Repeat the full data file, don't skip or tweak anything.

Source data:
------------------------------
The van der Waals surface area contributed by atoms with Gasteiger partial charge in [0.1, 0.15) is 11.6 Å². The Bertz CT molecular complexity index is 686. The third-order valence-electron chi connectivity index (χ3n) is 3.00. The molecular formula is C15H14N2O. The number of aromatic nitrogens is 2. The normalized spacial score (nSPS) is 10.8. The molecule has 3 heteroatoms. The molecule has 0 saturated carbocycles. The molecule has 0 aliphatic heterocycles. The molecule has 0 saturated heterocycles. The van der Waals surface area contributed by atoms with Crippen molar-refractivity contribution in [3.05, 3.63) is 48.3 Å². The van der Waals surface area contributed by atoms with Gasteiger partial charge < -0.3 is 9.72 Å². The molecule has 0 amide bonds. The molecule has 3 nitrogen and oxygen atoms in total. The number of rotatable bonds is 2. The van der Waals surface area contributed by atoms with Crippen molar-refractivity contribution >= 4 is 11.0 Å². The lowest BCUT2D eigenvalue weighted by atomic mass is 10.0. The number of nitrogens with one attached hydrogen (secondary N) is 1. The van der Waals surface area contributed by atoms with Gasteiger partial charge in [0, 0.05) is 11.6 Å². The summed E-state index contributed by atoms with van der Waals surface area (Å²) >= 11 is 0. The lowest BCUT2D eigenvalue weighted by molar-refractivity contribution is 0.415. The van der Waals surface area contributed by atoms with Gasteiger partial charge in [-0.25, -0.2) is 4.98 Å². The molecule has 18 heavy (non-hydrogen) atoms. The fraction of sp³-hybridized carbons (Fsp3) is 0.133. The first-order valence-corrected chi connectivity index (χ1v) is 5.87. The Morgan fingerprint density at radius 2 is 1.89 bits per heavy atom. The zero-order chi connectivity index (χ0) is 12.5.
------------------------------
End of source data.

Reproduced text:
The van der Waals surface area contributed by atoms with Gasteiger partial charge in [0.1, 0.15) is 11.6 Å². The Bertz CT molecular complexity index is 686. The third-order valence-electron chi connectivity index (χ3n) is 3.00. The molecular formula is C15H14N2O. The number of aromatic nitrogens is 2. The normalized spacial score (nSPS) is 10.8. The molecule has 3 heteroatoms. The molecule has 0 saturated carbocycles. The molecule has 0 aliphatic heterocycles. The molecule has 0 saturated heterocycles. The van der Waals surface area contributed by atoms with Crippen molar-refractivity contribution in [3.05, 3.63) is 48.3 Å². The van der Waals surface area contributed by atoms with Gasteiger partial charge < -0.3 is 9.72 Å². The molecule has 0 amide bonds. The molecule has 3 nitrogen and oxygen atoms in total. The number of rotatable bonds is 2. The van der Waals surface area contributed by atoms with Crippen molar-refractivity contribution >= 4 is 11.0 Å². The lowest BCUT2D eigenvalue weighted by atomic mass is 10.0. The number of nitrogens with one attached hydrogen (secondary N) is 1. The van der Waals surface area contributed by atoms with Gasteiger partial charge in [0, 0.05) is 11.6 Å². The summed E-state index contributed by atoms with van der Waals surface area (Å²) >= 11 is 0. The lowest BCUT2D eigenvalue weighted by molar-refractivity contribution is 0.415. The van der Waals surface area contributed by atoms with Gasteiger partial charge in [-0.25, -0.2) is 4.98 Å². The molecule has 18 heavy (non-hydrogen) atoms. The fraction of sp³-hybridized carbons (Fsp3) is 0.133. The first-order valence-corrected chi connectivity index (χ1v) is 5.87. The Morgan fingerprint density at radius 2 is 1.89 bits per heavy atom. The zero-order chi connectivity index (χ0) is 12.5.